Local Interventions to Support an Industry or Region

(This is a current page, from the Patterns of Power Edition 3 book contents.  An archived copy of this page is held at https://www.patternsofpower.org/edition03/3371.htm)

There are several reasons why a government might wish to support a particular industry or region:

  • In a democracy, politicians may offer economic dispensations for chosen regions or industries, in an attempt to win votes at the next election – as described, for example, in an article entitled What are some examples of “pork barrel politics” in the United States?.
  • If an industry or region is experiencing job losses, for whatever reason, governments may wish to reduce suffering by providing support. This may be a temporary expedient, whilst alternative employment is found.
  • A government may decide that a particular sector of the economy is strategically important, for example long-term economic benefit or national security.

There are several techniques that governments can use:

  • Existing companies can be offered subsidies or tax breaks, to protect jobs. Other companies, though, might suffer and the wider population may end up paying a high price without achieving a net gain in employment.[1]
  • Incentives, in the form of grants or tax concessions, can be offered for companies to set up activities in a specific area.
  • A government can support a fledgling industry, or protect an existing one, by placing contracts for products or research.
  • An industry can be protected by imposing tariffs on imports of comparable products or services, though that puts up the prices for everybody and may put other jobs at risk.[2] As will be seen towards the end of this chapter ( though, new tariffs are subject to World Trade Organisation (WTO) rules and they have other disadvantages.
  • National governments can pay for regional infrastructure projects that might not benefit people in other areas.
  • Governments may introduce regulations which purport to be for the benefit of the public but are drafted in such a way that a specific group of people benefits at the expense of the wider public – as described, for example, by Russell Roberts in an article entitled Pigs Don’t Fly.
  • National governments can choose to locate some of their activities in areas of high unemployment, as was the case when the United Kingdom Passport Office and its Vehicle Licensing Agency were moved to southern Wales where jobs had been lost in coalmining.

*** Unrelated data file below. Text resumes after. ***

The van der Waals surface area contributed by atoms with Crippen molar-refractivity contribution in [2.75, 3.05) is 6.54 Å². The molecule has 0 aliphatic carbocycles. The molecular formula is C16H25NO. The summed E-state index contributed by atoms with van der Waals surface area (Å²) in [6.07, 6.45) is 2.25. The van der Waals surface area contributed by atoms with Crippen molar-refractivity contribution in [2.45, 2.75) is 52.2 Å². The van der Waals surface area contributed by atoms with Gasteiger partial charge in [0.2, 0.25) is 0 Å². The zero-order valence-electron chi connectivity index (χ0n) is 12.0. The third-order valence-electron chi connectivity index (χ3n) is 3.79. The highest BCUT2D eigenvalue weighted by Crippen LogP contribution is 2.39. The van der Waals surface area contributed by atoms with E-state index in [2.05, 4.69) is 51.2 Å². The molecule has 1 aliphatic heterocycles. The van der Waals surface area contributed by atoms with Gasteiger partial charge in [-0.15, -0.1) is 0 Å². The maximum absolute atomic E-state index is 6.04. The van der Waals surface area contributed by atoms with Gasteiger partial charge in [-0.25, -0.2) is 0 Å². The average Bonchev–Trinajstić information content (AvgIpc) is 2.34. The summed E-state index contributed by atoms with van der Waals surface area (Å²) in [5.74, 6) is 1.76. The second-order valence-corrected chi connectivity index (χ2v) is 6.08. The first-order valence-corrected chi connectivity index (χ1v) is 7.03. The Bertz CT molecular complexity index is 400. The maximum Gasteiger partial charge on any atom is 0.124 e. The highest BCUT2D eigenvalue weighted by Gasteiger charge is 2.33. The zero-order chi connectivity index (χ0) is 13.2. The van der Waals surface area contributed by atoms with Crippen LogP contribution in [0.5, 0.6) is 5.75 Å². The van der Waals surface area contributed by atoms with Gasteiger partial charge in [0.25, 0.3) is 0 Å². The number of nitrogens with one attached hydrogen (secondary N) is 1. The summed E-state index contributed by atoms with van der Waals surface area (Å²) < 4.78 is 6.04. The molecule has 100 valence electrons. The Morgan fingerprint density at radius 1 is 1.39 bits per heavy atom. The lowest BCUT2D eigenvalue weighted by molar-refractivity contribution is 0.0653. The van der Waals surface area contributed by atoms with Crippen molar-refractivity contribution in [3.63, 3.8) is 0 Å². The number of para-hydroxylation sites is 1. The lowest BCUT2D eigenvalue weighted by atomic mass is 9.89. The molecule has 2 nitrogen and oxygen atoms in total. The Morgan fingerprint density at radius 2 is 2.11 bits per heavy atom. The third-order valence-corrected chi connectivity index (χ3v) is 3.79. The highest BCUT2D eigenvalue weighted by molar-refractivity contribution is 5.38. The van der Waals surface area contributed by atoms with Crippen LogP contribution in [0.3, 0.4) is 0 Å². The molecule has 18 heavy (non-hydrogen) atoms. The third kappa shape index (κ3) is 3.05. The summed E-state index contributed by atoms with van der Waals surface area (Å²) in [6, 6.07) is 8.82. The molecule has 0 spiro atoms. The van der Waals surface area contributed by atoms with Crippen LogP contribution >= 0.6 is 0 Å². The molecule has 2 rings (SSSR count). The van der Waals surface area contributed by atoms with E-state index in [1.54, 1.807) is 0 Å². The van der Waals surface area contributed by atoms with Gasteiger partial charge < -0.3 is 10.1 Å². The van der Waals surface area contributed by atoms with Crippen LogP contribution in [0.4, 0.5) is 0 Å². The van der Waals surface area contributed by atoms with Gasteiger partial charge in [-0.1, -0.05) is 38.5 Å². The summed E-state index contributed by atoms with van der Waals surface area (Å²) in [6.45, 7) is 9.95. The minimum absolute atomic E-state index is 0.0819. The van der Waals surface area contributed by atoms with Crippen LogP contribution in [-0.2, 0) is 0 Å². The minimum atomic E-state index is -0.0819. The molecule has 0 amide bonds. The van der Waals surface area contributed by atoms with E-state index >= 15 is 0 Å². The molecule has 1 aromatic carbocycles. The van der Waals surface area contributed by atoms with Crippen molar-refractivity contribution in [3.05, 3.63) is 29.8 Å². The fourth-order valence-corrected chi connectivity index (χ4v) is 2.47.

These measures offer the politicians an advantage that is localised.   With the exception of the last example, these actions are at the expense of everyone else within the economy of that country – either by increasing consumer prices or by increasing taxes – unless they reduce unemployment, in which case they increase tax revenues and reduce benefit payments.

If one group in a society is protected from global economic fluctuations, the unprotected people in that society experience proportionally greater fluctuations.[3]

© PatternsofPower.org, 2014



[1] Lawrence Lessig’s book, Republic, Lost, gives a number of examples of subsidies resulting in overall adverse economic effects (but benefited the companies receiving the subsidies).  In chapter 4, for example, he describes how sugar subsidies have put up prices and have had adverse effects on health.

Donald Boudreaux also used the example of sugar subsidies to explain how these hugely benefited producers at the expense of the rest of society, in his essay entitled Why Government Fails and Why Ideas Matter; this was published at the end of 2014 and was available in April 2018 at http://www.cato.org/policy-report/novemberdecember-2014/why-governments-fail-why-ideas-matter.

[2] For example, America has 57 workers in industries which use steel for every one worker employed in steel-making.  The steel-using industries would be rendered less competitive by tariffs on imported steel and might therefore be forced to shed more jobs than had been temporarily saved in the steel-making industry.  This point was made in an article entitled Mercantilism Lives by Charles L.  Hooper, which was published on 4 April 2011 and was available in April 2018 in the Library of Economics and Liberty at http://www.econlib.org/library/Columns/y2011/Hoopermercantilism.html.  The same article makes further points about the disadvantages of protectionism or mercantilism.

[3] Hayek made this point in strong terms in The Road to Serfdom, pp.  153-154.